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Only 3 Percent Techies Possess New-Age AI, ML Skills, Study Finds

Only 3 Percent  Techies Possess New-Age AI, ML Skills, Study Finds

Assistant Editor

28 Mar, 2019

Aspiring Minds recently released its seventh annual report on employability. The company is one of the largest data science based employability assessment and job credentialing companies in the world. The report states that only 3.84% of our engineers are equipped with technical, cognitive and language skills necessary for startups that are software based. That's quite shocking for a country that has engineers present in almost every nook and corner of it. 

Shockingly, only 3% of the engineers have new-age skills in areas like machine-learning, artificial intelligence (AI), data science and mobile development. The report was based on a sample size of more than 1,70,000 engineering students from more than 750 engineering colleges in the country. 

Additionally, engineers in US code better than the engineers in India. Only 4% of engineers are not able to write a compilable code, despite the fact that the base of engineering population in US is around 4 times smaller than in India. Moreover, around 18.8 percent of US engineers applying for IT jobs can code correctly in contrast to 4.7% of Indian engineers. 

The report also adds, "If we consider only those candidates who can write correct codes with just a few errors, the gap between China and India is narrow (86% vs. 9.8% respectively)."

Surprisingly, even though the percentage of Indian engineers who code well is more than Chinese engineers, a higher number of Indian engineers (around 37.7%) cannot write a compatible code as compared to Chinese engineers (around 10.35%). This means that we need to teach our students proper coding skills to increase their efficiency. 

"We found that only about 3% of engineers have new-age skills in AI, data, mobile and cloud. This is a situation which must be immediately remedied - both for the sake of Indian industry, and our relevance to the world at large," said Varun Aggarwal, CTO and co-founder of Aspiring Minds. 

Adding to the report stats, only around 2.5% of the engineering graduates possess the necessary AI skills and only around 5.5% have the basic programming skillset. In simpler terms, only around 1.5% of the engineers in India have the required skills for the existing job market.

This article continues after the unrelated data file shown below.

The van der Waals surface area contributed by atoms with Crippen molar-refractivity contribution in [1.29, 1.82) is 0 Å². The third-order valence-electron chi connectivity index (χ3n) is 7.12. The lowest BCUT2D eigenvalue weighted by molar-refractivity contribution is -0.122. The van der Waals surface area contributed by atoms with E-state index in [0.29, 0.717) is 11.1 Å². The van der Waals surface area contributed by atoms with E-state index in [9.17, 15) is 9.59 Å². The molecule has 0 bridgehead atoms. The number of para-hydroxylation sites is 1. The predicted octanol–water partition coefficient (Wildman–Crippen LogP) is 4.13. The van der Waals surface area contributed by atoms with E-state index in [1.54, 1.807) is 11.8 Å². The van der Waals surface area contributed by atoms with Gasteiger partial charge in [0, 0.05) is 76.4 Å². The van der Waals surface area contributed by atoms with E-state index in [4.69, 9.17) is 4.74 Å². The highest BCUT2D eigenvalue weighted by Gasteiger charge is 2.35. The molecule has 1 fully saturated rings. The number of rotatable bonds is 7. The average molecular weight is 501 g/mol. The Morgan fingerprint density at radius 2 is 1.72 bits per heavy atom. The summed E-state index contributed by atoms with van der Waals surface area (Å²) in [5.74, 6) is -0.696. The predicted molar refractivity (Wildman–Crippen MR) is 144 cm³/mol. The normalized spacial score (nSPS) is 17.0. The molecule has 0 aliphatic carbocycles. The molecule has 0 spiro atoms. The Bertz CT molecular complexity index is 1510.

The employability rate of Indian engineers is also low. A staggering 89% of engineers in India are considered unemployable for any job in the knowledge economy. The report downright refutes the Modi government's tall claims about Skill India. 

It further emphasised on the fact that the government of India needs to prioritise higher education. It also needs to begin with long-term policy interventions in the next 5 to 10 years so as to boost the current low rate of engineering employability. 

Furthermore, the report has also put a question mark on the 'Pradhan Mantri Kaushal Vikas Yojana' (PMKVY). As per the report, if so many engineering students are not able to acquire enough skills for the knowledge market, then what did the PMKVY did in the past few years. The Yojana was launched in July 2015, almost a year after Modi was elected as PM. Around 15000 crore has been allotted to equip youngsters with some skills. In 2016, the Pradhan Mantri Kaushal Vikas Yojana was revamped with a new mission to provide training to 10 million youngsters with funds of around 12000 crore. 

On contrary, the data shows that only 1.4 million were properly trained by the National Skill Development Counsel (NSDC), according to a report by Deccan Herald. Only 0.9 million people were certified and 0.1 million of actually got placed. This brings the total number to only 8.5% of those that underwent skill programmes. 

The report also highlights that only ad-hoc changes in the Indian education system will not solve the problem, we need a much more structural and foundational change so as to deal with high unemployability numbers. 

It further stresses on the fact that Indian students need to move from basic coding skills and keep up with the 21st century demands. The tech industry needs to focus on graduates becoming well equipped with skills like ML, AI and data science. Engineering colleges should also take responsibility of moving on from theory-based knowledge and teach students what's 'actually' required in the tech world. 

The findings also underscore the theoretical education provided in engineering colleges of India with only 40 percent of the students performing internships and only 36 percent undertaking projects apart from their coursework. 

The survey also emphasizes on the fact that students don't have enough industry exposure. "Students are trapped in a college bubble. They have little industry exposure. Only 47% of the students attend industry talks. 60% of the faculty doesn't discuss how engineering concepts apply to industry," states the report. 

The report suggests that the problems can be solved by a mix of counseling programmes, technology including AI and tools that can help students evaluate their skills, find company that matches their skillset and prepare for the interview accordingly. 

The report concludes with the following statement, "Our students need counseling to understand the kinds of jobs that are available; how to determine which job profiles match their interests and skills; the skill gaps that may disqualify them; and how to address those skill gaps."

By: Neha Maheshwari